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An open letter to the graphics ecosystem

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Meanmotion 21st October 2005, 21:14 Quote
Dude, i wasn't really suggesting you put 3dmark scores on there, it was demonstrative. I meant having a set of easy to run timedemos or single levels (so you're not there for hours) of the games of the moment - and a few older ones - so that you can quickly compare any number of cards. However, for the full review you can go more indepth. Something along those lines.
Tim S 21st October 2005, 21:16 Quote
Quote:
Originally Posted by Meanmotion
Dude, i wasn't really suggesting you put 3dmark scores on there, it was demonstrative. I meant having a set of easy to run timedemos or single levels (so you're not there for hours) of the games of the moment - and a few older ones - so that you can quickly compare any number of cards. However, for the full review you can go more indepth. Something along those lines.
We always attempt to include apples to apples, because not everyone likes the apples to oranges... I understand what you're saying now. I'll have a chew on it.

I'd need to think it through and work out how we can do it - there'd have to be a reference system set up that doesn't change.
WilHarris 21st October 2005, 21:59 Quote
On the subject of navel-gazing...

Yes, we've written about this subject a couple of times in the past couple of months. If you've read those articles, great stuff - glad you're with us. However, with the recent (high-profile) HardOCP editorial, we're at a point where if we just shout a bit louder, we might get lots more people involved.

As I write this, I'm reading a review on probably the biggest tech site in the world, where they attempt to draw authorative conclusions on the best cards to play a game with using a timedemo running with a no sound switch. How is that representative of what you guys will get when you go and buy a card?

So, apologies if you feel you've read this before. But we are trying to reach a wider audience with this.

Besides, there's plenty of other stuff on the site today, so don't feel like you've been deprived of your daily dose of bit-tech!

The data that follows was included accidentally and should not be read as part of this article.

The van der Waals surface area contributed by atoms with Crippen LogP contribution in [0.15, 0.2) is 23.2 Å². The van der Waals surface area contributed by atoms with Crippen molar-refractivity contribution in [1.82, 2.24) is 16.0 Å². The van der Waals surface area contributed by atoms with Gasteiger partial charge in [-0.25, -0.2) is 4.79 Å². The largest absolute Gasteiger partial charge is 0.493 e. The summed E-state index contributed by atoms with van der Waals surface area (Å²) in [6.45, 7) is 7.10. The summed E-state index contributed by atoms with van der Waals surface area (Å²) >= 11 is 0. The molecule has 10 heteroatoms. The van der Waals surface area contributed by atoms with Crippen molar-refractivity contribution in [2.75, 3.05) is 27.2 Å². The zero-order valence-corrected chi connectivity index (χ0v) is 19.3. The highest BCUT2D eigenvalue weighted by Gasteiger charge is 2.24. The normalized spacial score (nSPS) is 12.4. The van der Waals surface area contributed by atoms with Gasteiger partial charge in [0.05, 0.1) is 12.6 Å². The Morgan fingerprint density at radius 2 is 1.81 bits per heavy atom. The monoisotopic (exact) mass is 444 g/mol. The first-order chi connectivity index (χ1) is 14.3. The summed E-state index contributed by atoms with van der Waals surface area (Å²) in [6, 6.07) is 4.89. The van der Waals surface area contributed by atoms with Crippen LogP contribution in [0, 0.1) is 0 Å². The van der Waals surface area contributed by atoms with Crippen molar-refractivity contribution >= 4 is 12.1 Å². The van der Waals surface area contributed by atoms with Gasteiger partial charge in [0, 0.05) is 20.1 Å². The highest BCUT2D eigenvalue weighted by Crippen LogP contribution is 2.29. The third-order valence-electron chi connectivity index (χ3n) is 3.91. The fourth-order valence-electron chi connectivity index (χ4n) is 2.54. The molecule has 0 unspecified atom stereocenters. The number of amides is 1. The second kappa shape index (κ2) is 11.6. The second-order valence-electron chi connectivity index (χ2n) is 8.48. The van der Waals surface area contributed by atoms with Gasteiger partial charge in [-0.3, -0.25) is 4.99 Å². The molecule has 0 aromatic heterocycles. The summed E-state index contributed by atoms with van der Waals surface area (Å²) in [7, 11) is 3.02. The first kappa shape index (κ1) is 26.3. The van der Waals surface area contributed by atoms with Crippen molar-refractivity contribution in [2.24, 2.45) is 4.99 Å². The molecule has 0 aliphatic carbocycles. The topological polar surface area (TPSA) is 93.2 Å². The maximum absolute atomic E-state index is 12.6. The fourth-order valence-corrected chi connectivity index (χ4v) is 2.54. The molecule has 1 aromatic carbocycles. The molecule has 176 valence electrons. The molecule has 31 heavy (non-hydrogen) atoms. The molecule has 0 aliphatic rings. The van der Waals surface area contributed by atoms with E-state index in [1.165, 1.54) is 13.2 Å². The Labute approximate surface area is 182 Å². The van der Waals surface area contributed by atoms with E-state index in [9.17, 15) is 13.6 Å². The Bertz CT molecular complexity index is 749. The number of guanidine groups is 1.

Da Dego 21st October 2005, 22:01 Quote
Quote:
Originally Posted by bigz
All that I asked in what you're referring to as a 'trumpet blowing session' is that motherboard manufacturers make the distinction between shipping products and pre-release hardware before it gets in to our hands. Pre release hardware shouldn't be shipped to a journalist in retail packaging, simple as.
Hehe...easy there, bigz. Either I'm misunderstood or you're blending my quoting him with my saying that. I said that I didn't know where it stood, it was just being talked about too much. :)

All I'm saying is that all of these articles have needed to turn into what BT is going to do about these industry problems. They have to, it's the inevidable conclusion to talking about review problems...how will our reviews correct this? I'm just saying that we're now up to three seperate and distinct articles, all of which focus on BT's new review methods when you get past the second or third paragraph (and that's being generous). I would like to see some different things covered, is all.
DivineSin 21st October 2005, 22:07 Quote
I think everyone stopped comparing 3Dmark scores when they found out that 3Dmark had a bias towards a certain company. It sure made me loose faith in any of there later releases, now i only look at 3Dmark as showing how beautifull a scene my card can render and for comparing me and my friends systems.
Sathy 22nd October 2005, 02:05 Quote
Was very nice to read some more detailed information about how you perform your tests, I've been wondering about it from time to time.